The Los Angeles Kings recently acquired Pierre-Luc Dubois and extended Anze Kopitar, muddying the future of star prospect Quinton Byfield. With Kopitar and Dubois manning the middle for at least the next thee years, Byfield is the odd-player-out.
Quinton Byfield was drafted second overall in the 2020 NHL Draft by the Los Angeles Kings, and since then, he’s played parts of three seasons in the NHL. Byfield played six games in the 2020-21 season, 40 in the 2021-22 season, and 53 in the 2022-23 season. In total, just 99 games of regular season NHL experience, or a little more than a full season’s worth of games. Byfield has also appeared in eight NHL playoff games, with a goal and three assists to show for it.
Quinton Byfield will turn 21 in the middle of August and is heading into the last year of his entry-level contract. Amazingly, Byfield’s average ice time in each of the last two seasons has been lower than the 15:01 average from his six-game cameo as an 18 year old back in 2020. This season, Byfield averaged just 14:04, and scored one power play point in 53 games.
Whether or not it’s because of trust or because of performance, Quinton Byfield’s lack of ice time has to be a major concern at this point. Byfield, a natural center, has been forced to play wing, and attempted only 108 faceoffs last season. Newcomer Pierre-Luc Dubois just signed with the Kings for eight years, and captain Anze Kopitar signed a two-year extension which keeps him in black and silver for the next three seasons. Essentially, the opportunities for Quinton Byfield to become the elite, physically dominant center he was drafted to be are rapidly dwindling.
Quinton Byfield’s shot, according to EliteProspects, was one of his best assets heading into the 2020 NHL Draft. Byfield’s shot was graded a 7/10 alongside his passing, and his puck-handling was graded 7.5/10. So far, Byfield’s shot hasn’t come along, as he’s scored just eight times in 99 NHL games.
The Philadelphia Flyers have a noticeable lack of high-end center prospects, and their power play finished the 2022-23 season at the rock bottom of the National Hockey League. If acquired, Quinton Byfield would immediately step in behind Sean Couturier as the #2 center on the Flyers, and provide a large, silky smooth power play option on a team that desperately needs one. Taller, heavier players like the 6’5″, 220 pound Quinton Byfield usually take longer to develop as they adjust to their growing bodies and the pace of NHL play. The Flyers have all the time in the world to let him do that.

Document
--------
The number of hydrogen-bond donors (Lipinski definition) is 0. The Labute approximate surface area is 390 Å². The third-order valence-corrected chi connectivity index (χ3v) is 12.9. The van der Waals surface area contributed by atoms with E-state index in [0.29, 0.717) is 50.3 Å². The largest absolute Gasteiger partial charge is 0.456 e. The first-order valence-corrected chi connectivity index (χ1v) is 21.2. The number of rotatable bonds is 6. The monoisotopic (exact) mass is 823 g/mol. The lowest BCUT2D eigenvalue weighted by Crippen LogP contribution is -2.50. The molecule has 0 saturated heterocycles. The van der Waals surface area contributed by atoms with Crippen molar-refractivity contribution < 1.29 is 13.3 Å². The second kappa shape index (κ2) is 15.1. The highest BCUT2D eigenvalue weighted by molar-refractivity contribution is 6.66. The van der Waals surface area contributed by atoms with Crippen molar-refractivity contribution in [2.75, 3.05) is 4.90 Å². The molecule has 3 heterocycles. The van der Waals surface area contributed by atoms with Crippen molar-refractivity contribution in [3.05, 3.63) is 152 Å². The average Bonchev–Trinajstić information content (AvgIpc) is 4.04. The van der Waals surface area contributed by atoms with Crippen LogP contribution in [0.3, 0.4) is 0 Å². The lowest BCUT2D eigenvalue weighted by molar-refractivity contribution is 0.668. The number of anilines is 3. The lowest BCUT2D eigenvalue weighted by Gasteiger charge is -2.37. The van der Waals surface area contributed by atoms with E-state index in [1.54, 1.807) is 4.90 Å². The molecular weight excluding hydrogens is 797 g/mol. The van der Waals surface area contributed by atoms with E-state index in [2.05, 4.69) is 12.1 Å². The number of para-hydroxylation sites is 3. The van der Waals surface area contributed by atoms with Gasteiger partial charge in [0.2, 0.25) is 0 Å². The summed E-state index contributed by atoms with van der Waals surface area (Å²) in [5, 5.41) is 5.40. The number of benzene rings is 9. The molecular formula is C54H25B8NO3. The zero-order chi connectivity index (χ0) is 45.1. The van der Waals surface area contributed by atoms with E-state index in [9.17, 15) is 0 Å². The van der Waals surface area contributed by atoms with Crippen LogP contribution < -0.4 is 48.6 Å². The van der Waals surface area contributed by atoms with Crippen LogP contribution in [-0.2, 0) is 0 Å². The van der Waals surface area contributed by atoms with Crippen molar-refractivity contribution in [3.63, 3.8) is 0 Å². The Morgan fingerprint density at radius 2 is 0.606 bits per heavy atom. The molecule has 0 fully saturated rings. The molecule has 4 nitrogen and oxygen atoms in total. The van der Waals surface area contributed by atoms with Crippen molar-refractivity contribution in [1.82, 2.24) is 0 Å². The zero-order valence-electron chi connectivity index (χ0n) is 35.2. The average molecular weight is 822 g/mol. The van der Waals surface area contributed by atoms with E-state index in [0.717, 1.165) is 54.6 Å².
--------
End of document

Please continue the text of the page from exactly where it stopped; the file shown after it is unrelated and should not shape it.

Quinton Byfield’s lack of production is likely heavily correlated to his lack of opportunity, and with nothing to lose, the Flyers can offer Byfield as much ice time as he’s willing to take. The Los Angeles Kings are right up against the cap, and could probably do better than playing Byfield at wing over a natural winger. The Kings also need goaltending help, as they are currently slated to roll out a platoon of Pheonix Copley, Cam Talbot, and David Rittich, none of whom below the age of 30.
The Kings are also currently over the salary cap by around $750,000, so shedding Byfield’s contract would make them cap-compliant by the start of the regular season. Trading away a young and significant asset in Quinton Byfield would be an aggressive move with the salary cap expected to rise and Anze Kopitar taking a cut in salary on his extension. However, out of all the Kings’ moveable assets on their roster, Quinton Byfield figures to make the least amount of impact as things stand.
If the Philadelphia Flyers came calling with a handful of draft picks in exchange for Quinton Byfield, it would be an offer the Los Angeles Kings would need to seriously consider. Byfield and Matvei Michkov would make for an incredibly talented duo in the coming years.